In the most recent edition of Esquire magazine, Sir Paul McCartney reflects on a long and storied career as a singer-songwriter and performer for The Beatles, with Wings, and as a solo artist. Although McCartney is reportedly the second richest recording artist (and richest male), having a net worth estimated at $660 million, many may find it surprising that McCartney cares about the songwriting credit order attributed to The Beatles songs McCartney co-wrote with fellow Beatle John Lennon.
In the two creative-creator centric intellectual property disciplines (copyrights and patents), the listed order of copyright owners or patentees is legally irrelevant concerning the separate rights of the owners/patentees.
For a copyright, the co-writers/co-owners individually enjoy all the rights set forth in 17 U.S.C. § 106, so that any, all, or a subset of all co-writers/co-owners may exploit the work by further reproductions, etc. Likewise, for a patent, each co-inventor may "practice" the invention (e.g., manufacture) or license the subject matter to another party.
However, the differences lie in what is owed to the co-creators upon successful exploitation. For a copyright, each co-writer/co-owner owes the other co-writers/co-owners an accounting of the profits generated through the right(s) exploited (or be subject to litigation). Conversely, for a patent, each co-inventor may separately make or license the subject matter without accounting for any profits to the other co-inventor(s).
So why the fuss from McCartney concerning whether a song is identified as a Lennon-McCartney work or a McCartney-Lennon work? In the grand scheme, the publishing royalties will be no different - every penny will still be divided between McCartney and Lennon's estate.
As with many similar issues, there are multiple considerations at issue. Ego is rather obvious - upon Lennon's murder, the other co-writer was no longer in the picture. Yet, Lennon's estate (via Yoko Ono), and a rather divisive ego at that, blocked several attempts by McCartney to correct a perceived error in the attribution order.
As McCartney recalls, early on, The Beatles and management agreed that any song predominantly written by one and brought to the other for "polishing" or "completion" would be specifically attributed in the album liner notes as [predominant writer] hyphen [polisher]. However, this preferred nomenclature convention did not materialize, and rather the alphabetical Lennon-McCartney label was the go-to form of songwriting attribution.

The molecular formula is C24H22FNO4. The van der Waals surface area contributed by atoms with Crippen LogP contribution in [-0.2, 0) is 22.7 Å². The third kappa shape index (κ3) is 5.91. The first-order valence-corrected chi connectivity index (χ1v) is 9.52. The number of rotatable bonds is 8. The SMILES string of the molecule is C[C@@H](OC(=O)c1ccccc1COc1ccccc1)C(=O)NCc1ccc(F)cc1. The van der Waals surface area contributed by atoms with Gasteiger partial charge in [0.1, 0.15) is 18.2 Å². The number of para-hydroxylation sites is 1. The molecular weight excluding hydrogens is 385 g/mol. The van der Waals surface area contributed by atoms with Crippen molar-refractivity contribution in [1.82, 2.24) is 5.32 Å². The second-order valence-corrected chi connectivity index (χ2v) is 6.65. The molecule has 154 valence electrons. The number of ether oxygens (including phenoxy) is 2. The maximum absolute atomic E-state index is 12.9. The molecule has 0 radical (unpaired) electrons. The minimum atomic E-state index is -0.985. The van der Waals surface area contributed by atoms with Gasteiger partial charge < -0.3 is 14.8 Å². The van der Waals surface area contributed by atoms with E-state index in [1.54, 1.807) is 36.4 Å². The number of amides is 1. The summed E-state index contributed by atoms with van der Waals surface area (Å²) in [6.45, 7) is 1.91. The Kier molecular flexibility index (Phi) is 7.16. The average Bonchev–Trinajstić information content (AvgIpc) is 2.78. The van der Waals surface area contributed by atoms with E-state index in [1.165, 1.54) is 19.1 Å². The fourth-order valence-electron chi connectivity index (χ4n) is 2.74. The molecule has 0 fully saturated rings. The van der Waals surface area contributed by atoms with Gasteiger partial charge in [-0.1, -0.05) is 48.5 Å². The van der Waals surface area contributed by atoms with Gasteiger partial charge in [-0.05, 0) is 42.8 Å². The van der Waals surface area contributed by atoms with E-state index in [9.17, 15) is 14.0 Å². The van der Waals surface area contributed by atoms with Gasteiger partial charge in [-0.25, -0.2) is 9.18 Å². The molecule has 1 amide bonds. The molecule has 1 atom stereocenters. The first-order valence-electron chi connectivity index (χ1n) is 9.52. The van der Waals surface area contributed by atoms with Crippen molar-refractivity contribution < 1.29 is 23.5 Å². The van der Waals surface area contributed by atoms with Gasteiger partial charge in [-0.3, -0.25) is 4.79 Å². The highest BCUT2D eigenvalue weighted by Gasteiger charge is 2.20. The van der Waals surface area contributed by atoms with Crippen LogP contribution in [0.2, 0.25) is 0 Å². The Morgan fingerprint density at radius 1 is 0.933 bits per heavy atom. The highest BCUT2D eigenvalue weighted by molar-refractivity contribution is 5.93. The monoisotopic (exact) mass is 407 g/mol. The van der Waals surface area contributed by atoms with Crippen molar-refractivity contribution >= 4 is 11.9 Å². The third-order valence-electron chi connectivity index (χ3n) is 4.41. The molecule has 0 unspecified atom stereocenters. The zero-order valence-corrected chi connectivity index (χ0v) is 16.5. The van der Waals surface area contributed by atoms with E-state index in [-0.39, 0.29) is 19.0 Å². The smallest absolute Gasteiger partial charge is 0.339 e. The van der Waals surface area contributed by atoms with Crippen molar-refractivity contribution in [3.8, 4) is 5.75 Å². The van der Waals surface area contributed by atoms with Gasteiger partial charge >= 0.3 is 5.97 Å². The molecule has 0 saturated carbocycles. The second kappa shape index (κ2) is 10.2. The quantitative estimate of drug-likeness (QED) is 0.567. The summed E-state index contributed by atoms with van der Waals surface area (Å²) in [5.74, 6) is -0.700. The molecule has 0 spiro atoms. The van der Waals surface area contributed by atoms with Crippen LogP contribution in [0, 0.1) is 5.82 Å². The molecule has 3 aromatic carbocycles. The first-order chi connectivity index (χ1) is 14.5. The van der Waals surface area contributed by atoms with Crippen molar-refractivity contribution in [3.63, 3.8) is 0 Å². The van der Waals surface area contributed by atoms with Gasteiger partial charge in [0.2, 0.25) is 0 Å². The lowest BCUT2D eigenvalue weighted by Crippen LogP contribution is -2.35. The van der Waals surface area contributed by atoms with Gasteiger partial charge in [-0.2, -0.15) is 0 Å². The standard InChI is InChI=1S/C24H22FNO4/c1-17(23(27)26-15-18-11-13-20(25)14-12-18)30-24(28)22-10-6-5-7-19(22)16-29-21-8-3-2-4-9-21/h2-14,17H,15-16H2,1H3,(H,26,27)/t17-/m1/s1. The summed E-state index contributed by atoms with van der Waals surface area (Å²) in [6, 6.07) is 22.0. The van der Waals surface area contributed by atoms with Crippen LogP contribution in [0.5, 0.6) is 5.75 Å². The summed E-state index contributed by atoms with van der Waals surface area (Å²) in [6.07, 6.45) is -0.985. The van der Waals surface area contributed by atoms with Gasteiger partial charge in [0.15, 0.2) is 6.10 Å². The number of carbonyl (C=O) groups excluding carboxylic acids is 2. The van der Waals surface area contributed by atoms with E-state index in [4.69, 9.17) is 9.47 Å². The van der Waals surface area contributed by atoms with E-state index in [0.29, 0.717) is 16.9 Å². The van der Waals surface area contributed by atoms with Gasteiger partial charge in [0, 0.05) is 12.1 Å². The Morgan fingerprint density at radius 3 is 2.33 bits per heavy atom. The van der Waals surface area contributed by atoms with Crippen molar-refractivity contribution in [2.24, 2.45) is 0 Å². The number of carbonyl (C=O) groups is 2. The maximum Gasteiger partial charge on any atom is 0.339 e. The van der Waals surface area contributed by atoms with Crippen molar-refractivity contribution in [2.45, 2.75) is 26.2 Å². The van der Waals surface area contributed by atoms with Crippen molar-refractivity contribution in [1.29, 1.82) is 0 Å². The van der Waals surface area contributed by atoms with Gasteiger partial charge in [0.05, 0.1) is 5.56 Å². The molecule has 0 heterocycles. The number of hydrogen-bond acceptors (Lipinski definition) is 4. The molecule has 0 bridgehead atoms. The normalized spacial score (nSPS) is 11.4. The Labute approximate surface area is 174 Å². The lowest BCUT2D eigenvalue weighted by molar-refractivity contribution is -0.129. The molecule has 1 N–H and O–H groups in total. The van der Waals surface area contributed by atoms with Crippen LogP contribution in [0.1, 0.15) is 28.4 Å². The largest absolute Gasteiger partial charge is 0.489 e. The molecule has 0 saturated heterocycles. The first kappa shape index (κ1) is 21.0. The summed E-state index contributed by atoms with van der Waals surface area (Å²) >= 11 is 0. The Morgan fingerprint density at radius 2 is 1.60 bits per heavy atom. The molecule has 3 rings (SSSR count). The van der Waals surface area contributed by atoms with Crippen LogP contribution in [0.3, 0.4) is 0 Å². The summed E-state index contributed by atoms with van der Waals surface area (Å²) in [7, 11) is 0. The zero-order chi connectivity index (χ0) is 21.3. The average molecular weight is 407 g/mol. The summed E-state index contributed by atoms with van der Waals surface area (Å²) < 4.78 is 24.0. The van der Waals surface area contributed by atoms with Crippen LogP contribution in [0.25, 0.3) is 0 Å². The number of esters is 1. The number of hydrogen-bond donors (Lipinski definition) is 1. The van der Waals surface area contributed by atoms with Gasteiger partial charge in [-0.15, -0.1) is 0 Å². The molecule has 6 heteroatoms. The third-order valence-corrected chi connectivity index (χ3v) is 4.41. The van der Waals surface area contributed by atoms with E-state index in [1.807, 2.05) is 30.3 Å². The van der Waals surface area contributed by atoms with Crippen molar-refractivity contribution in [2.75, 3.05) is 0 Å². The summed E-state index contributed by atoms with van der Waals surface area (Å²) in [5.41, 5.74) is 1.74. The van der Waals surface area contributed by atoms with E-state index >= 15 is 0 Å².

Upon Lennon's death, and in subsequent years (e.g., The Beatles Anthology Series), McCartney tried to reclaim this preferred naming convention, only to be obstructed by Ono. McCartney identified the hit single "Yesterday" as a good example, noting that Lennon had absolutely nothing to do with writing the song, yet, the song is attributed to Lennon-McCartney and not to (McCartney's preference) McCartney-Lennon.
Related to issues of ego is perception, such as the public's perception that attribution order has significance. It is likely that is the reason the individual Beatles agreed to the songwriting naming convention identified above is because of their own naive (mis)conception of the significance of naming attribution order.
Like many of the songwriting tandems in popular music over the last 50 years, such as Jagger-Richards (The Rolling Stones), John-Taupin (Elton John), Simon-Garfunkel, Plant-Page (Led Zeppelin), Simmons-Stanley (KISS), and Bon Jovi-Sambora (Bon Jovi), the first mentioned person seems to capture much of the songwriting attention. This is probably due to an issue not particularly noticed (the primacy effect) - the strongest impression made on the mind of a viewer/reader based on the first item listed.
However, most interestingly, McCartney points out a legitimate gripe regarding technology. In particular, McCartney notes that when an individual downloads, streams, or a song selected from an existing digital library, often the display is too small to fully display multi-writer attribution (or does so intermittently). Consequently, using The Beatles as an example, on a smartphone or iPad display, The Beatles song "Yesterday" may be attributable only to John Lennon or John Lennon (and perhaps) Paul McCartney a few seconds later. Thus, at least in McCartney's view, younger generations may be misinformed or misled as to the appropriate songwriting credits, or frustrated by the bounce between one co-writer and the other(s) co-writer(s). Thus, younger generations may be deprived of some knowledge, history, and searchable keywords that could link-up Lennon-McCartney with other valuable or culturally significant songs.
As someone who enjoys trivia and completeness of information, I can sympathize with McCartney's lament as a threshold matter. However, given the younger generations Internet acumen, it seems unlikely that a user would not have such information readily available in just a few clicks or taps. Alternatively, younger generations may simply not care enough to want to know/learn about the artist, esp. in an age when popular music is more disposable than ever before.
While McCartney's concerns possess some merit, the degree of import seems rather low. Publishing royalties remain unaffected by the naming order; and the fame of The Beatles nearly negates any inverted (or lack of) attribution, as many folks will supplement their listening experience by browsing for information abut the artist (e.g., via Wikipedia). As with so many things surrounding the surviving members of The Beatles and managers of the Lennon and Harrison estates this really descends into a Paul v. Oko battle of wills, wits, and strong-willed personalities.